Since we recently discussed credit scores and estate plans, we thought we would take some time to discuss what you can do about building a better credit score. While simple steps such as paying your bills on time are usually some of the best ways to increase your score, there are several strategies you can use that you may not have thought about, or which might seem counterintuitive. If you want a higher credit score and need some concrete tips to help you get there, you might want to consider these tips.
Building a Better Credit Score – Limit Your New Applications
If you want to build a good credit score, one of easiest steps you can take is to simply not apply for new loans too often. Plan your credit applications carefully, and only apply for a new loan if it fits into your overall financial plan. A good variety of loans spaced apart will, in general, be good for your credit. On the other hand, if you apply for numerous loans at the same time, you can lower your score. Spacing applications out over time is always better than applying for everything at once.
Building a Better Credit Score – Don’t Max Out Your Cards
While you may be able to pay your credit card bills every month, that doesn’t mean you should buy everything you can on credit and keep high credit card balances. Creditors like to see borrowers with relatively low credit usage, measured as credit utilization ratios. In general, keeping balances lower than about 20 percent of your available credit will be much better for your score than keeping higher balances on any of your cards.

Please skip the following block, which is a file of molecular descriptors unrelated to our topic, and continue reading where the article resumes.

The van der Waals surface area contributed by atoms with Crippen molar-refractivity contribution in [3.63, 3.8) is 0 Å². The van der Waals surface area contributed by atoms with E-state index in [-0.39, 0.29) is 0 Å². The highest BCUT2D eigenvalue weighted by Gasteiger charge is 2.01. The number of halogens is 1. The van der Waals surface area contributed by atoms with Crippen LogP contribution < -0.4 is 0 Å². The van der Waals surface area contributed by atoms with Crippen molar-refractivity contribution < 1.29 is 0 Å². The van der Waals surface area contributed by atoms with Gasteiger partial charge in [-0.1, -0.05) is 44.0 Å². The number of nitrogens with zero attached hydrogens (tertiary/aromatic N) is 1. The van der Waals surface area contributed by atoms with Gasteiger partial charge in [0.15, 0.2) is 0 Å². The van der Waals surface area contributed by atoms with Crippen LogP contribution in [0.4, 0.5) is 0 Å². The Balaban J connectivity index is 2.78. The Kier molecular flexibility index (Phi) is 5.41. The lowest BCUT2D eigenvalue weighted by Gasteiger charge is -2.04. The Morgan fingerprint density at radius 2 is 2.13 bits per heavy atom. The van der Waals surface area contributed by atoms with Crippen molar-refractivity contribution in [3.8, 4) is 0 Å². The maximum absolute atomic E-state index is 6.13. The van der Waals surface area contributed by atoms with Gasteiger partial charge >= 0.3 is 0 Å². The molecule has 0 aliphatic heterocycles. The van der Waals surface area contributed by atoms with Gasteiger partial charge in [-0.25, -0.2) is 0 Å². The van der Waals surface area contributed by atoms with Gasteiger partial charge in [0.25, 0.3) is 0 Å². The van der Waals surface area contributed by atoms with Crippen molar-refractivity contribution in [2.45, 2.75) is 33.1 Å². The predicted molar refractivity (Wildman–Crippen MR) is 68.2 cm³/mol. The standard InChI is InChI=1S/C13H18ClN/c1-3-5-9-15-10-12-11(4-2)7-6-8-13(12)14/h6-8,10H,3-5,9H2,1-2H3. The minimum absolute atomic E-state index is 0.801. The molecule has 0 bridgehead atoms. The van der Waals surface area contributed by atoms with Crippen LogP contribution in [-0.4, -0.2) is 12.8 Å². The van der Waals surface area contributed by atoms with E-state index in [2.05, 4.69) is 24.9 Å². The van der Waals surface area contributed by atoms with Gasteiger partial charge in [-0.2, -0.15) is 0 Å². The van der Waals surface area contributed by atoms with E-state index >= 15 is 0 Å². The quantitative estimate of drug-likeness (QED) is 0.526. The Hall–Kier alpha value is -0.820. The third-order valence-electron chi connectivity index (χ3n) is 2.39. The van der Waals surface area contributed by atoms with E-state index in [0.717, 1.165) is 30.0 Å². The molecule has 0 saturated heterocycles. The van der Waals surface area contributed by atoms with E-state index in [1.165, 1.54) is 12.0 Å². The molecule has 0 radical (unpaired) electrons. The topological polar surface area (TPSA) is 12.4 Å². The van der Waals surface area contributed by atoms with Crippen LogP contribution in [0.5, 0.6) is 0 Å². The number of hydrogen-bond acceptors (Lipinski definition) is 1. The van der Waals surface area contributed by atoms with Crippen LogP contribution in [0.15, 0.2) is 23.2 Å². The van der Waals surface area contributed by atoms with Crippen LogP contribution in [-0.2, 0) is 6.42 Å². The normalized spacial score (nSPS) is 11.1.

Building a Better Credit Score – Keep Your Old Cards Around
One of the more counterintuitive steps people can take to build a good credit score is to keep old credit cards rather than close them. There are several reasons for this.
First, if you have an old credit card with a good payment history, keeping that card and using it every so often will keep that history on your credit report. A strong history of timely payments will only help your score.
Second, the longer you’ve had a line of credit, the better it is for your score. While you might think that having fewer cards will be better, and that closing an old card you don’t use very often will increase your score, this is usually opposite of what happens. Keeping an old card will increase the average age of all your accounts, which will in turn give you a higher score.
Latest posts by Larry Parman, Attorney at Law (see all)
- Clarity is Key to Planning & How Tom Petty Could’ve Done It Better - July 18, 2019
- Why Crowdfunding May Cost You Medicaid Eligibility - July 16, 2019
- Beneficiary Designations, etc., Aren’t a True Substitute for a Trust - July 11, 2019